To make this easier for new salon leaders, I am posting our fall/winter schedule and topics, maybe to inspire some of their own discussions. I will update it with our readings in case you want to follow along on your own.

SEPTEMBER:
Sunday Sept 25: Family and Community

Questions we’ve been playing with:
– if we’re moving past the mom+dad+2 kids+dog in a white picket fence home, how has the definition of “family” shifted for you? Who do you consider to be your “family?”
– can your community become part of your “family?”
– who do you seek out when you need support?
Some thoughts on community:
Courtney Martin’s the New American Dream
And a really honest essay about one writer’s anxiety and the support system she built with her friends

OCTOBER

Sunday Oct. 9: Death

Kaela’s Intro Email: I had originally been inspired to add this as a salon topic because of IDEO’s event series about death back in May. I realized that I had never really had any long conversation about death with anyone in my life.
There are many ways we could go on this, but we thought we could spring board off of with the idea of ‘what does it mean to be alive versus dead?’ and ‘how do the dead in our lives “live” on once they’ve passed?’
A few things to get your brain moving:
From Diana herself (On Day of the Dead, Memory, and living profiles)
A TED talk about how other communities engage with the dead/death
This group and this other group who are also trying to open conversations on death
And a great insta post shared to use by Connie (who also gave us a few of the links above!)

Sunday Oct 23: Grief

Our questions (brought together by Kaela and Connie)
Thinking about before and after — how do you change before and after you grieve? What does grief bring and how do you build through it?
And how do we deal with the timeline of grief? We have heard of all the stages – but what about the days you feel like you “should feel better” but don’t?
A few readings: 

NOVEMBER

Sunday Nov 6th: Transformation

“Human beings,” Harvard psychologist Daniel Gilbert observed…, “are works in progress that mistakenly think they’re finished.”
Let’s talk about Transformation. There are two questions that we’ve been playing with her that we’d love to hear your reactions to:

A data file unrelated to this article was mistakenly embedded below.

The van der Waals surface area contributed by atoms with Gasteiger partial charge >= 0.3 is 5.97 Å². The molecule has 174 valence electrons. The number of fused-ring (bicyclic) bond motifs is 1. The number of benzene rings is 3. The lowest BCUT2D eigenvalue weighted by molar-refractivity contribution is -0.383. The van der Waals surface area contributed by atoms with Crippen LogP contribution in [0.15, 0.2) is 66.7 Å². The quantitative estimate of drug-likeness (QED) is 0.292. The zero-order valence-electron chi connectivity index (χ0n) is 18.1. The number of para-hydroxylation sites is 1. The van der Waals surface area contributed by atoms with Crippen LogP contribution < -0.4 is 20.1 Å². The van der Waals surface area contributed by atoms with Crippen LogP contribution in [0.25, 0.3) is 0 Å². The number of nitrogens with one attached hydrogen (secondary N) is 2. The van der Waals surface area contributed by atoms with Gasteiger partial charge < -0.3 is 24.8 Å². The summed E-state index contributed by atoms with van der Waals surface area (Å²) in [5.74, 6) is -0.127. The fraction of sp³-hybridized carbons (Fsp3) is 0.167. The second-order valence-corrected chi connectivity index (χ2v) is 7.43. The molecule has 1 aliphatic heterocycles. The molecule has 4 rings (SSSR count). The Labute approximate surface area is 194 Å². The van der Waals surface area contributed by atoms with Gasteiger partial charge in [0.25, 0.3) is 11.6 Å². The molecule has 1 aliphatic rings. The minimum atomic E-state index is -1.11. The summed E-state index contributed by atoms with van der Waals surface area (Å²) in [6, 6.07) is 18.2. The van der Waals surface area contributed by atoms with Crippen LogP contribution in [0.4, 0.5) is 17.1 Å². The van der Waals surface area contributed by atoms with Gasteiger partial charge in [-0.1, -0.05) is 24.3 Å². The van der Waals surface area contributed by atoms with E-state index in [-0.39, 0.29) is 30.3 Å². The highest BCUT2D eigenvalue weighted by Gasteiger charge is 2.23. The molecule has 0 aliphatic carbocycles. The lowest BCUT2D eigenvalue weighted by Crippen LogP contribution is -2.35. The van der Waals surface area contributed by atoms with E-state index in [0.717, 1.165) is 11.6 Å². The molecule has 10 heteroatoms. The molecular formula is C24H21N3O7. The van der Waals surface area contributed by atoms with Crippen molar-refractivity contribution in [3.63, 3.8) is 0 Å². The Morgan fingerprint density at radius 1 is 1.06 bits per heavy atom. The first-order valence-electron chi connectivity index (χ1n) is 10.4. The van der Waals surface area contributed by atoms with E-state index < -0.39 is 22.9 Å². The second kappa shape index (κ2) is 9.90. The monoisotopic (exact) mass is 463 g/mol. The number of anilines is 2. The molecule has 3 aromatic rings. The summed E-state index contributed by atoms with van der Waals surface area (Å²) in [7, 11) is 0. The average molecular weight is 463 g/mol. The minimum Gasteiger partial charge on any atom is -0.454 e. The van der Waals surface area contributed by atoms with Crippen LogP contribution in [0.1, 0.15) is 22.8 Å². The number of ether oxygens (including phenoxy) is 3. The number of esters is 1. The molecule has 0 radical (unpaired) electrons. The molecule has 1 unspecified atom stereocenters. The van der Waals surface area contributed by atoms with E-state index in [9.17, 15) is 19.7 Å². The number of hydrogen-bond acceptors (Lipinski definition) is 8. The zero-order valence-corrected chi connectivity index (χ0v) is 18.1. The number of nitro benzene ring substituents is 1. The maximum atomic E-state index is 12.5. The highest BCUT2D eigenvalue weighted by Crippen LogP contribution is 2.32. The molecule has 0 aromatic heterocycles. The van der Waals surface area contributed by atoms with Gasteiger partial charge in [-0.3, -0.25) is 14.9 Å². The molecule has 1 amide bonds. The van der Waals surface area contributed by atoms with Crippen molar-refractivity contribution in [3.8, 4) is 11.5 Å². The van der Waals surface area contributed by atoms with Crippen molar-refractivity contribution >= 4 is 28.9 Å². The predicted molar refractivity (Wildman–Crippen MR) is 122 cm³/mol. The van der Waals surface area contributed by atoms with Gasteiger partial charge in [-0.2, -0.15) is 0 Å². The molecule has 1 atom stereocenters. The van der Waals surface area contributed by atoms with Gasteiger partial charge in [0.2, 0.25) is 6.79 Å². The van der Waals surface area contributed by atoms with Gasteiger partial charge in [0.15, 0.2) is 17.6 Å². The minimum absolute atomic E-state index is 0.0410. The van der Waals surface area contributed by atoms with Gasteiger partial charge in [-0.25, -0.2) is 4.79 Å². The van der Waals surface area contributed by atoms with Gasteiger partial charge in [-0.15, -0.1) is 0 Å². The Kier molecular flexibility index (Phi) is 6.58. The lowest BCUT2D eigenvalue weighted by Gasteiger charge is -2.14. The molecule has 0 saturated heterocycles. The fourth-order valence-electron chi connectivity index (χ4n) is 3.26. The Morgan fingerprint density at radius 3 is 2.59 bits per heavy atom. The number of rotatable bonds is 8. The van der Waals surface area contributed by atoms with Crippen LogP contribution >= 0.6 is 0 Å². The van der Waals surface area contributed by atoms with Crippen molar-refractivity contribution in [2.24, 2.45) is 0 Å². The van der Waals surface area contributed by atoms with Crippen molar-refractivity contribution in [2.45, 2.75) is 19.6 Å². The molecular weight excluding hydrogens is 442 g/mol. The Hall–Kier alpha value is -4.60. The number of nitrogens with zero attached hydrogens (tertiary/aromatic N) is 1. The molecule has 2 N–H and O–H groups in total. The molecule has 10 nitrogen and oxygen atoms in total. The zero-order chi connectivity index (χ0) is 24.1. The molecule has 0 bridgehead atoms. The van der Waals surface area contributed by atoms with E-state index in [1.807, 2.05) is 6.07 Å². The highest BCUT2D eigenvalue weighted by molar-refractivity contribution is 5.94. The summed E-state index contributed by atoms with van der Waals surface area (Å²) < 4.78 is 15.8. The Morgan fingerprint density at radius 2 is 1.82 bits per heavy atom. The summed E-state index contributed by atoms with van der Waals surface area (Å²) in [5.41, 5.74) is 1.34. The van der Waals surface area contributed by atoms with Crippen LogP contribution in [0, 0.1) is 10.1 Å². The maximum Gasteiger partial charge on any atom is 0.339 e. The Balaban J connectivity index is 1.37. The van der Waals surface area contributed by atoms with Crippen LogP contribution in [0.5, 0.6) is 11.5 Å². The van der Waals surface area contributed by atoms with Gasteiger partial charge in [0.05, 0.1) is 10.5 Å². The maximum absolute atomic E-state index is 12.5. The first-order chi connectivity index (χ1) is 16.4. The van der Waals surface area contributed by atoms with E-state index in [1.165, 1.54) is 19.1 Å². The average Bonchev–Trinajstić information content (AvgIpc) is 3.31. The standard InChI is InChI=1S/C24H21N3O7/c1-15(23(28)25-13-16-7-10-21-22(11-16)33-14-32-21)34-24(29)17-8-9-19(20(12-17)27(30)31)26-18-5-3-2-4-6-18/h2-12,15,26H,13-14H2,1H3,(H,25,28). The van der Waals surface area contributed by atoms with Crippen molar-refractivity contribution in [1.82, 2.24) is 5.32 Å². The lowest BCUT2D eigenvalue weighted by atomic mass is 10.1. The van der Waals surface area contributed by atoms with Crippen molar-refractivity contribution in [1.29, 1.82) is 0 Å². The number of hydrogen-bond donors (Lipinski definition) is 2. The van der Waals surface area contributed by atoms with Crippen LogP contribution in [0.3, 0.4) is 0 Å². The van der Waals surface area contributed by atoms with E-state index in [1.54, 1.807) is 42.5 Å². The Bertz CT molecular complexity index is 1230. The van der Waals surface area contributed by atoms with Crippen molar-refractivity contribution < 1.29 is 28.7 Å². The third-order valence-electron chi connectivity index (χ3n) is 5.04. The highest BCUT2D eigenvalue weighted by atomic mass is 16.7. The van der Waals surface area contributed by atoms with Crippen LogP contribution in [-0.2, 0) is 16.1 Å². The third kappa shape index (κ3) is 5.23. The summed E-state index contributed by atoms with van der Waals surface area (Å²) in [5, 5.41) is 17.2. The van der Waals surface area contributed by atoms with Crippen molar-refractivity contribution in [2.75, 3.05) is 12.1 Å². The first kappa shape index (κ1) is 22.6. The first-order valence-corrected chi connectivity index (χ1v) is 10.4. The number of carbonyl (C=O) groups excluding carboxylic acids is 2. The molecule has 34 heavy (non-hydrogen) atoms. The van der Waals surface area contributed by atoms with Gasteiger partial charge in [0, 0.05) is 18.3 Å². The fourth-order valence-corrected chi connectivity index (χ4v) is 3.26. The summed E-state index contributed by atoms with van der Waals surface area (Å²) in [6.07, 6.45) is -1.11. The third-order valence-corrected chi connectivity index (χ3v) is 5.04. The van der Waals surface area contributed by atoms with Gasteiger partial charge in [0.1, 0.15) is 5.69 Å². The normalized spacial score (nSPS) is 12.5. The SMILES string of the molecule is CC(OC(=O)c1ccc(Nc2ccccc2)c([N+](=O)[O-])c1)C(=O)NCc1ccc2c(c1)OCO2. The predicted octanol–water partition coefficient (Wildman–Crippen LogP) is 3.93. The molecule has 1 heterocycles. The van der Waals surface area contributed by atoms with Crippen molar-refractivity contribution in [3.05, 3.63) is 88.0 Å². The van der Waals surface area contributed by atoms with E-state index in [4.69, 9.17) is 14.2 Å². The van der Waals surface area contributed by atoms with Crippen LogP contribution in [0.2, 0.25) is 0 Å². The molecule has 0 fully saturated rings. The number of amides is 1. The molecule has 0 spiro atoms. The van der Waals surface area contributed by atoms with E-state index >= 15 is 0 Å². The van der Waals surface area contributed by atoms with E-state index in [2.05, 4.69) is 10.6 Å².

1) How do we know when we’ve “transformed” from someone we were or thought we were into a different version of ourselves?
2) And is this transformation really just a chance in perspective? Or is it like shedding a layer of armor and taking up something different?
Some Media:
Maybe change is like the Tower in Tarot (it’s meant to show the destruction at the end before a significant change. You can see it as “doom” and “disaster” like this image depicts, or it can be an opportunity for something new and exciting)
If it is about our perspective, maybe we can rewire towards optimism… I always seems to come back to Carol Dweck’s “Growth Mindset” too
And finally, sometimes relationships transform when we are able to ask questions. In light of this election, I related to this and it helped me feel better, like we can heal after Tuesday.

Sunday Nov 20th: Gratitude (Family style thanksgiving) Dinner

DECEMBER

Sunday December 4th: This Is Water: Ta-Nehisi Coates’ Book Discussion
Dec 18th: Holiday Party

JANUARY

Sunday January 8th: Men Explain Things to Me
Sunday January 22nd: Anger

More to come! Please send me questions/readings/thoughts, as they occur to you.

Header photo credit: Pedro Ribeiro Simões on Flickr, http://bit.ly/2d9A8QQ

The Borders of Fulton Street

Many mornings, Fulton Street feels like the ultimate border crossing station. You move without a physical passport, but always with permission of those around you who also share and add character to the space. This permission is your visa. At once, you are part of the story and the transition.